6. Our office was quite badly damaged in one of the London IRA bombings in the early 1990s. When we were eventually allowed into the ruin to extricate the AS400 and move it to our relocated office, there was the AS400 covered is dust, glass, and a ceiling debris. At the new office we just plugged it in and powered it up. Ran perfectly ok. As Pat previously said - built like a tank.

  7. Years ago, I heard a story about a man in my home state of NC, USA, who when learning that a hurricane was on the way, set the AS/400 up on the highest table he could find and unplugged it. The water level reached above the AS/400. He set it out in the sun to dry out, never took it apart like you did, but simply opened the doors. There was no mud. But after he was sure it was dry, he powered it on and had not lost a thing...no restore necessary. I also personally worked with an AS/400 which was kept in a closet once. When I walked into the closet, it was over 98 degrees Far, with a fan blowing in there. I was scared the thing was going to drop while I was working on it...but it never did...it kept chugging along...serving the company.

  8. Built like a tank....was it the AS/400 or the iSeries when it first came out that the CEs had a special class on just how to get the back door on? LOL Remember how if you actually got the door on, everybody said don't ever touch it again?? Again, LOL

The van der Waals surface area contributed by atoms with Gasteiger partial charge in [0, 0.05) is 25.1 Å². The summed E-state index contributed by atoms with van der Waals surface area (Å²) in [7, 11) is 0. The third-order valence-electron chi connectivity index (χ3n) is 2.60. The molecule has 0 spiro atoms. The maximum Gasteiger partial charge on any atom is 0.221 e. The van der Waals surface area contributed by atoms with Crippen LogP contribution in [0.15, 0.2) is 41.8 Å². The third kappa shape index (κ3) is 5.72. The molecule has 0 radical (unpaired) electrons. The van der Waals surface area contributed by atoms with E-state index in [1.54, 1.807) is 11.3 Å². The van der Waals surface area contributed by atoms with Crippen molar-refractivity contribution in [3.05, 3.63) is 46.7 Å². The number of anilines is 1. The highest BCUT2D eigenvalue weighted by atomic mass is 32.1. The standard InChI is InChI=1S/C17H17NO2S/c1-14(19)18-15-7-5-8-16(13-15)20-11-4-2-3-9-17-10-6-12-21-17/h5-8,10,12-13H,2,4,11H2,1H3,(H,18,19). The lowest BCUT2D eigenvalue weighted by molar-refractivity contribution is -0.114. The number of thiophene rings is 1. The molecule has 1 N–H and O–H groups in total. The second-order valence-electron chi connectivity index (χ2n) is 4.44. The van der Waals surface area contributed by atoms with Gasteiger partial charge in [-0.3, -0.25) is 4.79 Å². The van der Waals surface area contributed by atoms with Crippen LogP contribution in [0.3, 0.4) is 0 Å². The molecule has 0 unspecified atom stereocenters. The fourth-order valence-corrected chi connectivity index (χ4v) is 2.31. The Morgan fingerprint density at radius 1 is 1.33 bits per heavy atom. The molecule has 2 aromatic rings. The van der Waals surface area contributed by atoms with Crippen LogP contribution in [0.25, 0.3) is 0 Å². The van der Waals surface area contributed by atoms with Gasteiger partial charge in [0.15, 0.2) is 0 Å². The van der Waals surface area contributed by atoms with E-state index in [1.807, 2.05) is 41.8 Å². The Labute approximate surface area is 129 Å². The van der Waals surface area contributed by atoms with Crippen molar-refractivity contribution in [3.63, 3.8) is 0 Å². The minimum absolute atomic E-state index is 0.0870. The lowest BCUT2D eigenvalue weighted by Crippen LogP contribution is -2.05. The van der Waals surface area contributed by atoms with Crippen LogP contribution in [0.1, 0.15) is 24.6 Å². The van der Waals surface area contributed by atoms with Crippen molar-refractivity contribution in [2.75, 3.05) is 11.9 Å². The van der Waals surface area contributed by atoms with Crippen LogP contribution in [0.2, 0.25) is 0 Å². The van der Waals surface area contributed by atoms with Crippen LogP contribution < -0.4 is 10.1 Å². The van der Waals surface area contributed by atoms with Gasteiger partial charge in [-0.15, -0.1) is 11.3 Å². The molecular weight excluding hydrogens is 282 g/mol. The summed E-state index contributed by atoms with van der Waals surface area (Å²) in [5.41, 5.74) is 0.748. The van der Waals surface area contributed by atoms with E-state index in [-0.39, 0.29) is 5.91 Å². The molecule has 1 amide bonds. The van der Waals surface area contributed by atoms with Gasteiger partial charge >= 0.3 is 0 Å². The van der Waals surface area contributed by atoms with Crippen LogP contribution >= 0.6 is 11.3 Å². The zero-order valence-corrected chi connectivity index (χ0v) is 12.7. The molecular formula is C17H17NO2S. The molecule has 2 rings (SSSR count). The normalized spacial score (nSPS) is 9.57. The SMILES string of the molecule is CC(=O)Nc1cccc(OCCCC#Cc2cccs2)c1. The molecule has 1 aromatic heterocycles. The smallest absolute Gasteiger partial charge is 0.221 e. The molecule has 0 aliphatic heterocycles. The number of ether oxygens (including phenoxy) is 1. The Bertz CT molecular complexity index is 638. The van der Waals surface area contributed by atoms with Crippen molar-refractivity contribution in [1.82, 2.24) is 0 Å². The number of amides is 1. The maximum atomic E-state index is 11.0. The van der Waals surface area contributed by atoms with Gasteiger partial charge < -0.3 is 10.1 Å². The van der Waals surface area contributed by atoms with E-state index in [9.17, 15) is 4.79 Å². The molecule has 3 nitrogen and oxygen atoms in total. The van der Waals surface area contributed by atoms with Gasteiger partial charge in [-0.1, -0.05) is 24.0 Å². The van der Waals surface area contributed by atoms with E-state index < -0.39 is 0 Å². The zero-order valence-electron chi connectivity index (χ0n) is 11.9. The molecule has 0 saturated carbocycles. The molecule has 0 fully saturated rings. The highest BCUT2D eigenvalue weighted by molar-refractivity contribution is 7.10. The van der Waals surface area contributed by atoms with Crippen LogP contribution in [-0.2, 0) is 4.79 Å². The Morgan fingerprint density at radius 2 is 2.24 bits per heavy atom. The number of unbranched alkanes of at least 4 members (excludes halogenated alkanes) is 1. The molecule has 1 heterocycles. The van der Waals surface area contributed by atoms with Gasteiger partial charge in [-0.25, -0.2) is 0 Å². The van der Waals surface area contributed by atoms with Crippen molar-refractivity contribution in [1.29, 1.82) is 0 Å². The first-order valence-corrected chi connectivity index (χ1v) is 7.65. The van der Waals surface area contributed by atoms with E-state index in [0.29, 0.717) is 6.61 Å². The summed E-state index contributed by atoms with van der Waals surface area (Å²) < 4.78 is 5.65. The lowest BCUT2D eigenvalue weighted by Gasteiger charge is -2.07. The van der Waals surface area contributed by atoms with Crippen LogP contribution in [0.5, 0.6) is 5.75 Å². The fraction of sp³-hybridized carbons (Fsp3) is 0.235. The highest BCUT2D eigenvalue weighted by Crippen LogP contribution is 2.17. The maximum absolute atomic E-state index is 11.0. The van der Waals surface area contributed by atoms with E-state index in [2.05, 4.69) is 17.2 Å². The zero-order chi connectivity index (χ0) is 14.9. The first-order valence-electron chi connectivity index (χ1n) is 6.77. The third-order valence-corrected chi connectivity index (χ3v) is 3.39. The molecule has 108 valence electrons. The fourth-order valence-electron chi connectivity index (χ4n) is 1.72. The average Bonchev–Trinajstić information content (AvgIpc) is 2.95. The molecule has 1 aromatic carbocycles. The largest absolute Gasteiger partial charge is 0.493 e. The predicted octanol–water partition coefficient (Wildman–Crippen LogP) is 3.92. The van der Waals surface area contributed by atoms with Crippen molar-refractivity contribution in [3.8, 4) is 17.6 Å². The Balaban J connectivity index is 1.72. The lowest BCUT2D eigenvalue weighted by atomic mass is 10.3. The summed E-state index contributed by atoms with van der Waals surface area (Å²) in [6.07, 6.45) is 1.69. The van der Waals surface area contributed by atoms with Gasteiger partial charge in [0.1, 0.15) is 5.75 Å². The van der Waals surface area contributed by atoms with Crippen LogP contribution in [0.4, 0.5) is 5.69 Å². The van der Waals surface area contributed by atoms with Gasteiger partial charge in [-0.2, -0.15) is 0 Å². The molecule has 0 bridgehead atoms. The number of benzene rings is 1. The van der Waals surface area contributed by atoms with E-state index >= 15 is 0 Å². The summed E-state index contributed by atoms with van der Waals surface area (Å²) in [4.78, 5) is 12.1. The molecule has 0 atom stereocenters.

9. I guess my favorite anecdote is the story of a Security Guard who decided he was going to fire a bullet through an AS/400....It kept running despite that.

  10. A company I worked for in the early 90's had a chain of locations around the country. Each one had its own box (B-10s, C-10s, D-10s). We had several locations in Florida. A major hurricane hit south Florida around '92 or '93, and subsequently one of our locations was in its path. The building was completely flooded, and the box was completely submerged in water for a couple days. After everything subsided, IBM emptied the box of the water and let it sit for several days with fans on it to help it dry. After more than a week, it was decided to give it a shot. Everything was connected, everyone crossed their fingers, then the box was turned on.

    It came up without a hitch. Even the hard drives were functioning. I've been a fan ever since.

  11. A few years ago I was given 3 AS\400's, a couple 9404's and a 9402. Since I didn't have any place to conveniently store them, I set them outside. They sat there for almost a year, all through the winter snow, spring rains and then the summer heat. Then a customer lost a hard drive so I brought them in, cleaned off the dust, dirt and spider webs, and fired them up. Every one of them came right up, with 10 disk drives between them. I reloaded them from tape, reconfigured them, and they've all been running great ever since. I was quite impressed. I knew IBM made good hardware, but I didn't realize just how good until then.

  12. I'm curious if the current crop of IBM Power servers is as durable. I'm not about to torture test my employer's server, but does anyone know of some more recent IBM i survival stories? (They would be ideal for us IBM i fans if the Intel box right next to it didn't do as well.) I fear that to be more cost competitive that they're not as tough as they used to be.